Energy crises in UK, China spur climate backlash as Biden plan hits 11th hour
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Wrenching energy shortages in the UK and China this month are causing a backlash against international climate efforts at precisely the wrong time for President Joe Biden, as his goal of passing a massive infrastructure spending bill is hanging by a thread in Washington D.C.
At stake is the Clean Electricity Performance Program (CEPP), which is a centerpiece of the legislation and is designed to push utilities to transition to renewable energy from fossil fuels faster. In the absence of reliable information about coal prices and natural gas supply in both the UK and China, anti-climate forces are seizing on public anger by saying new climate regulations are to blame for blackouts and long lines at petrol stations.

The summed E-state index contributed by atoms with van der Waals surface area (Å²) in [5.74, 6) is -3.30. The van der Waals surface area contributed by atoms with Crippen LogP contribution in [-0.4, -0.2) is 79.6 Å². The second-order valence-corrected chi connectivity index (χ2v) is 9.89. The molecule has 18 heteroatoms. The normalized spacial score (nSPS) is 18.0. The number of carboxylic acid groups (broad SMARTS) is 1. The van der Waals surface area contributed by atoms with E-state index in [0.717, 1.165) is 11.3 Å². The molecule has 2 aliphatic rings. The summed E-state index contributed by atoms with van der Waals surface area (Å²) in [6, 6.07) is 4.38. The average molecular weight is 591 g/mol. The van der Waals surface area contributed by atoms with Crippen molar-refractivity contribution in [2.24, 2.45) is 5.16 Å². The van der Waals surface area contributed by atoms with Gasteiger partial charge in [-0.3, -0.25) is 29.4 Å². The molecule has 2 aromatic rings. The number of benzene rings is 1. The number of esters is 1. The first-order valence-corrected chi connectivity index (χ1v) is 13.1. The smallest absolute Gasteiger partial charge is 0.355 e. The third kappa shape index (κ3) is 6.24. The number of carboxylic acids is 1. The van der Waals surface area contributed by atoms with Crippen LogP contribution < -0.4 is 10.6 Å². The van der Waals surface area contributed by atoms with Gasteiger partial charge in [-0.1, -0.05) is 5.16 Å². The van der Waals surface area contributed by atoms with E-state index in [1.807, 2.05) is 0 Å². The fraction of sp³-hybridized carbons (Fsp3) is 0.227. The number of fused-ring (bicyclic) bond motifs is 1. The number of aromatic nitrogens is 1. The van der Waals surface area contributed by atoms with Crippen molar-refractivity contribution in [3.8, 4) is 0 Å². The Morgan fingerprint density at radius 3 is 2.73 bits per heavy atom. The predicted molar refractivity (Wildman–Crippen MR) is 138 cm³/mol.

While Biden and the Democrats will likely find a way to push through a reduced form of the infrastructure reconciliation package, in time for the UN’s COP26 global climate summit next month, it is sure to leave all sides angry and demoralized. Failure to push through anything at this point would seriously threaten the Biden Administration’s entire agenda as a catalyst for change after the Trump years.
Like it or not, the international climate debate has shifted from one of arguing over the existence of climate change to arguing over whether our efforts to mitigate it ultimately will destroy global economies and markets. Before the climate can itself.
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EU Notebook: Brussels to issue battle plan for energy price spikes, gas shortages